Thursday, September 27, 2012

Thoughts on NASA's Lunar Base Proposal

Over this past weekend, the Orlando Sentinel published an article about a proposed NASA space station at the second Earth-Moon Lagrange Point—beyond the Moon, where the Earth’s and the Moon’s gravity cancel out each other, creating a near-stable zone. At about 1.5 million kilometers from Earth, such a base would be the farthest a human being has ever ventured from the planet. Whether it serves a practical purpose or is merely just a “make-work” for NASA’s current Space Launch System (SLS) and Orion capsule, however, is up for debate.

Undeniably, there are some advantages of NASA’s lunar ambitions. For instance, the Earth-Moon L2 point enjoys almost complete radio shielding from Earth, making it an ideal location for an astronomical research station—assuming, of course, that NASA does not want to do it with a much cheaper and practical artificial satellite. A more hands-on advantage to humans, on the other hand, would be to test preventive technologies against deep space radiation and studying the effects of long term deep space exposure on humans, which in fact could be considered as a logical step toward a future Mars mission—however small.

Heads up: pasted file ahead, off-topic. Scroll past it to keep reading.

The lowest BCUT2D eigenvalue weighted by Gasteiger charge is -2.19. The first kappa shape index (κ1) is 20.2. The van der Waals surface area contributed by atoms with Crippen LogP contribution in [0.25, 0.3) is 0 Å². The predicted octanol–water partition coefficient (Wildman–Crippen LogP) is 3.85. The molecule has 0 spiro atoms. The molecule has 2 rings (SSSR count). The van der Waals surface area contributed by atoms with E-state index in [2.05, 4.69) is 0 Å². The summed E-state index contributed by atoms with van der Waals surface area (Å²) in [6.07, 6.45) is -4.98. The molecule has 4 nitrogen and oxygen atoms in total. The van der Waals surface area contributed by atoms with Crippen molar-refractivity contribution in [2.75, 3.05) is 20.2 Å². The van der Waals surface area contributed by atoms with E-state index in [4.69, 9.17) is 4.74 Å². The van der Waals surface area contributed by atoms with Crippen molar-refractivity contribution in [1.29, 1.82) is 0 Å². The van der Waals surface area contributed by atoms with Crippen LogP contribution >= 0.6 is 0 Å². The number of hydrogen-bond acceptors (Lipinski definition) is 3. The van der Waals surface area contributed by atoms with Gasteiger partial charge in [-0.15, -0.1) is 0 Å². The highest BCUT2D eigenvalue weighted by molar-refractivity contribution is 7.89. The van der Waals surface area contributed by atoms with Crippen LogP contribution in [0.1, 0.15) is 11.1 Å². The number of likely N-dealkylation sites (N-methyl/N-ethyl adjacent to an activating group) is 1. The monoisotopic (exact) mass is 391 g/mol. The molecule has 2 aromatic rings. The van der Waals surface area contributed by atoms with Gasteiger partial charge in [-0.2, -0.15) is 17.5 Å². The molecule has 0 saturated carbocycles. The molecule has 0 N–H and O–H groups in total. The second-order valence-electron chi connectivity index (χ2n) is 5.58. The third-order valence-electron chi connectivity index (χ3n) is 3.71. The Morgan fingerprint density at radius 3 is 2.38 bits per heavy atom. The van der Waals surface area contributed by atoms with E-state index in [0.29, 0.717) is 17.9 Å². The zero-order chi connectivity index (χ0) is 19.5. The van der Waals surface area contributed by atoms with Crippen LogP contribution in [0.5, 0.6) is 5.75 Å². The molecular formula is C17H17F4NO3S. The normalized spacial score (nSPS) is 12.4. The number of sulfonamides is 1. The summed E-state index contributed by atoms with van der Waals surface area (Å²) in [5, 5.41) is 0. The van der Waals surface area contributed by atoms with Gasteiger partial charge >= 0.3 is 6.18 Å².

Despite some of its merits, however, disadvantages of this plan are also plenty,

Thursday, September 6, 2012

Happy Birthday Voyager 1!

A couple of weeks ago, I wrote about the twin Voyager spacecrafts that are now approaching the boundaries of interstellar space. Well, yesterday, Voyager 1 turned 35 years old—her big sister, Voyager 2, is actually a couple weeks older. Yet, despite their old age, both spacecrafts are still functioning and sending back data from the farthest place that humanity has ever reached. This is pretty remarkable, reminding me of all the wonders mankind is capable of.

If you have a few minutes, go and learn a little about this marvelous human achievement: